After winning his way back onto the pro darts tour, Canadian Jeff (The Silencer) Smith reached the final of the first event he competed in.
But the COVID-19 outbreak has put a halt to pro darts, like other sports, and the 44-year-old finds himself in self-isolation at home in Hampton, N.B., after returning from Europe.
“It’s been quite a hectic year, getting to see lots of places around the world and the darts have been going great,” Smith said cheerfully. “I’m pretty excited to be back playing again.”
Smith, 44, is the only Canadian currently on the Professional Darts Corporation circuit, after winning his tour card back in January. Dawson Murschell’s tour status ended at the end of 2019 and the 24-year-old from Medicine Hat, Alta., has opted to remain in Canada this year and focus on the North American scene.
Smith won his way back onto the circuit in mid-January at the PDC Qualifying School in Wigan, England, after landing a 110 checkout in the deciding leg of his 5-4 playoff win over Japan’s Seigo Asada.
In February, he made it to the final in his first event before losing 8-4 to former world champion Gary Anderson at the Players Championship 1.
“Great first day on the new job,” Smith tweeted at the time.
He left Europe in the wake of PDC tournament cancellations and warnings that Canadians needed to return home. On his way back from Barnsley to London, he marvelled at how empty King’s Cross railway station was.
“One of the busiest train stations in the world and there might have been 10 people in there,” he said.
Once he made it back to his wife and two daughters (aged 13 and 15), he tweeted “It’s good to be home” alongside a photo of a Tim Hortons cup.
A proud Canadian, Smith has used ”New Orleans is Sinking” by the Tragically Hip as his walkout music on tour, although he says he has been having some copyright issues with the song. Bryan Adams’ “Summer of 69” may be his next anthem.
While in home lockdown, Smith has been practising in a bid to retain his current run of good form.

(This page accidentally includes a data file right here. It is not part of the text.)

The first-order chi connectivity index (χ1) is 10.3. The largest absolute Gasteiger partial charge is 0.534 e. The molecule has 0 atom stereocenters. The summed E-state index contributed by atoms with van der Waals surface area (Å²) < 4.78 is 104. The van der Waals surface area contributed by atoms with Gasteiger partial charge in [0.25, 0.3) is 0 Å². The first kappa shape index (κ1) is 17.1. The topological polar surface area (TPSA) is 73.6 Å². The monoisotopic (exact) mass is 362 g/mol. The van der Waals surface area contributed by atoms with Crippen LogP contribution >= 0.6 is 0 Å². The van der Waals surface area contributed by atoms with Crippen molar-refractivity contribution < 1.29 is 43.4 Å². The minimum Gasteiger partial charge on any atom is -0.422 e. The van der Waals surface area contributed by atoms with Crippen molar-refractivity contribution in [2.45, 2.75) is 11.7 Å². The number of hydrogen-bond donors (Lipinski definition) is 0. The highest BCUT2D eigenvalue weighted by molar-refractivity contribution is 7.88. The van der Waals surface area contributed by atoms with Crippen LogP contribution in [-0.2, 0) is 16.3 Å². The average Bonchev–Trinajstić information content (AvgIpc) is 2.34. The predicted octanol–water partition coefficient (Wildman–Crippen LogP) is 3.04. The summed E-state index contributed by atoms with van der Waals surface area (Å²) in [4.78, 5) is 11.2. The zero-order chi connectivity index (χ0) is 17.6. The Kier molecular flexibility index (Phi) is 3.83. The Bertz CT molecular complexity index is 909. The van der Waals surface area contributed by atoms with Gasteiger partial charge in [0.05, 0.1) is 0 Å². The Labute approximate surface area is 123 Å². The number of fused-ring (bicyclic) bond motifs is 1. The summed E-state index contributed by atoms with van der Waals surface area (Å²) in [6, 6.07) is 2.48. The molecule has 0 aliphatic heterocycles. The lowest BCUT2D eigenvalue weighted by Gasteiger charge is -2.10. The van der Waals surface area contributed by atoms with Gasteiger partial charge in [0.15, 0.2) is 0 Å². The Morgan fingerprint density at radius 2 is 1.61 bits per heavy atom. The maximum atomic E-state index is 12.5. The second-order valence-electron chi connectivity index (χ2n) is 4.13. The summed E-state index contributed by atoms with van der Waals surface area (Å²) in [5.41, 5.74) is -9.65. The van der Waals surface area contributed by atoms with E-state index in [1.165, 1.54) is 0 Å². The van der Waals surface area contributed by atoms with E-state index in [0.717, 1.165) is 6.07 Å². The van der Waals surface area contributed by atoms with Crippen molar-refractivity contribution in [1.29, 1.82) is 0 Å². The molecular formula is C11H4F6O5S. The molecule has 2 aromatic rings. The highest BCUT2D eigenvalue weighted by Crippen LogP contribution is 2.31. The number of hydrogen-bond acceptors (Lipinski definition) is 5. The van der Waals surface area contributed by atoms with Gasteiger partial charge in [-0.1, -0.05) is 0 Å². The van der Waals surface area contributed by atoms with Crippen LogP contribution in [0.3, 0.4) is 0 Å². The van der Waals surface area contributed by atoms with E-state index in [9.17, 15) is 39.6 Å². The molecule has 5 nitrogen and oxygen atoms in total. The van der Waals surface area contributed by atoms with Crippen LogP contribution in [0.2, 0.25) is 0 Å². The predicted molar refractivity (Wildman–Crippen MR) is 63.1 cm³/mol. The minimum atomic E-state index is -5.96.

“I want to keep it going, as long as I can,” he said.
Just making it out of Q-School was an accomplishment. Like golf, there are plenty of accomplished darts players looking to get on the pro circuit.
“I played it back in 2011-12 and I think there were 128 players at that time and it was incredibly hard then,” he said. “Now you’re pushing numbers closer to 900 between Europe and the U.K. It’s a flip of a coin. You need a bit of luck but you also have to play some spectacular darts or you’re not going to get through.”
The prize money is one of the lures. Prize money on the PDC circuit last year totalled 14 million pounds ($23.6 million) with 500,000 pounds ($841,765) of that going to the winner of the showcase PDC World Darts Championship.
“The top 10 players in the world are very very well off … It’s incredibly difficult but the rewards are there,” said Smith.
In January, Britain’s Sun newspaper estimated the net worth of Dutch star Michael van Gerwen, a three-time world champion known as Mighty Mike, at 5.3 million pounds ($8.9 million)
Smith, who was 14 when he started as a youth player with the National Darts Federation of Canada, has enjoyed his own success. He made it to the final of the 2016 BDO World Championship where he lost to Scott Waites.
While he loves his sport, the time away from home is unwelcome. In the past, he has made short trips, often staying with friends, to restrict the time away.
Smith works for a friend at Hatfield Auto Body & Glass in nearby Saint John when he is not on the darts circuit. He used to have his own body shop — a three-minute walk from home — but it was destroyed in a fire last August.
“I definitely had to make some adjustments to my lifestyle,” he said.
Other Canadians like Jim Long, a GM worker from London, Ont., have taken part in the world championships recently. Smith says there is plenty of darts talent in Canada, with lack of experience sometimes a drawback.
Smith has passed his knowledge on to colleagues like Long, just as he used to consult former world champion John Part of Oshawa, Ont.
He reckons 20 per cent of the dart game is technique with the rest mental.
“If you don’t think you can win in that room, you definitely aren’t going to. If you’re going to succeed, you have to be mentally strong between the ears.”
Smith relishes the sport’s showcase.
“Until you step foot on stage in front of 4,000, 5,000 and 10,000 people, you just don’t have any appreciation for it … It’s incredible.”
He is looking forward to a return to action.
“As soon as the restrictions are lifted, then it’s back on an airplane and straight back to the business end of things.”
This report by The Canadian Press was first published March 25, 2020.